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Saving space for the harbour porpoise in UK seas

 

I remember the first time I saw a harbour porpoise. I was taking an early morning boat trip with a group of eager folk from Bridlington, East Yorkshire. It was a sunny July day and the conditions were flat calm – you could have thought we were in the Mediterranean. Bliss!

After about 20 minutes, I glimpsed a fin popping out of the water. It was too small to belong to a dolphin or a whale, it had a round head and its dorsal fin was positioned almost exactly in the centre of the body. These are all characteristic features of the harbour porpoise. You may not think it, but the North Sea is a real haven for marine mammals!

Harbour PorpoiseHarbour Porpoise surfacing, showing its head, dorsal fin and relatively small size (about 1.5m in length). It’s rare to see a headshot of these animals before they dive beneath the waves. © Andrew Reding, flickr

The harbour porpoise is the smallest cetacean (the group that includes whales, dolphins and porpoises) we have in the UK  and collectively the UK has a large percentage of the EU population of these shy and elusive creatures (at least 130,000 individuals). Yet, although the UK Government is legally required to conserve harbour porpoises, it’s been reluctant to provide protected areas for them. In the meantime, it’s sadly thought that over 1,500 harbour porpoises die every year in British waters through entanglement in fishing gear, and they’re also sensitive to underwater noise and pollution.

WWF steps up the pressure

In light of these increasing threats, we made a formal complaint to the European Commission back in 2012 about the UK Government’s failure to protect the crucial areas that these animals use to feed and breed, which was successfully upheld.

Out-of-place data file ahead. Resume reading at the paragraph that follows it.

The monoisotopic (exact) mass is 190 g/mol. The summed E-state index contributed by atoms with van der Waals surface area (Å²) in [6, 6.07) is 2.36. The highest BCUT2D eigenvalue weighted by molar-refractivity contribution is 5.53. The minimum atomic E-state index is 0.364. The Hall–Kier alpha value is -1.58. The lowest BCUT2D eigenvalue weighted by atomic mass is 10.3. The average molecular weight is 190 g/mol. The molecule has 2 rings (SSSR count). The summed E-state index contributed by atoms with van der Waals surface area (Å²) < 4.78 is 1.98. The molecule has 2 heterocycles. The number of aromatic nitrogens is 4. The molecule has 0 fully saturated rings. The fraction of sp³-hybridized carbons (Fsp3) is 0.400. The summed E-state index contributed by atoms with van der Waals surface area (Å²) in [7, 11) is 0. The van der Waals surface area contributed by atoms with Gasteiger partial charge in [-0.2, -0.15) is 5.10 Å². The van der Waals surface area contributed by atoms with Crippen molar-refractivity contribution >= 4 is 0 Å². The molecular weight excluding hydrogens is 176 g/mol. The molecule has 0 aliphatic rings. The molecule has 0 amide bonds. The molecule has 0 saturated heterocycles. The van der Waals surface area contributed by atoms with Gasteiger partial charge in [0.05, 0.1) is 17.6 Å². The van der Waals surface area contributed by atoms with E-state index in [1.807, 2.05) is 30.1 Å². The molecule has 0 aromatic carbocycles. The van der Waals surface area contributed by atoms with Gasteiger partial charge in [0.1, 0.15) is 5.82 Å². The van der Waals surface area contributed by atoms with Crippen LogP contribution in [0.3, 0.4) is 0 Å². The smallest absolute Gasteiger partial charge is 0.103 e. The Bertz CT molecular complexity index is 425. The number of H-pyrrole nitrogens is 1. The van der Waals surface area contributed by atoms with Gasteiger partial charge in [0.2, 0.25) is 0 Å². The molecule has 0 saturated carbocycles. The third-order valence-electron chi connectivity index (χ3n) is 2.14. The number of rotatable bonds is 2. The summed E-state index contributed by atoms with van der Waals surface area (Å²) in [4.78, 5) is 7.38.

As a result of our complaint, I’m pleased to report that things are now looking up for harbour porpoises. In January, the government finally launched a set of public consultations on the creation of five special areas of conservation (SAC) in England, Wales and Northern Ireland. These large sites were chosen because they contain the highest densities of harbour porpoises, based on 18 years of scientific data from a range of organisations, including ourselves.

Map of possible harbour porpoise SACsMap of the five possible SACs for harbour porpoise in English, Welsh and Northern Ireland waters currently out for public consultation. © JNCC

Delivering sustainable development in harmony with nature

These SACs will help maintain the numbers of harbour porpoises if well managed, but it’s important to note that they won’t be no-go areas for people. The SACs are designed to allow activities, such as renewable energy, to take place as long as they don’t significantly injure or disturb the porpoises and their habitat. That’s why, on top of responding to these consultations, we’re also commissioning exciting research to help identify what these sites will mean in practice, and talking to industries to find solutions that benefit both people and porpoises.

A separate consultation will also be coming out for similar sites in Scotland. Once these consultations end, the UK Government will hopefully recommend to the EU that these sites should be officially designated. It’s thanks to pressure from us and other NGOs that these sites have been identified at all, and we’ve got to make sure they actually make a difference to the animals in the water. Our work won’t stop here!

We’re always keen to hear from our supporters – have you ever seen a harbour porpoise? Let us know your experience in the comments below. Why not take a look at the rest of our marine work too.

UPDATE (23 March): the Scottish Government has today released its public consultation on one large site for harbour porpoise off the west of Scotland, adding to the five sites previously mentioned – you can find more details on the Scottish Natural Heritage website.

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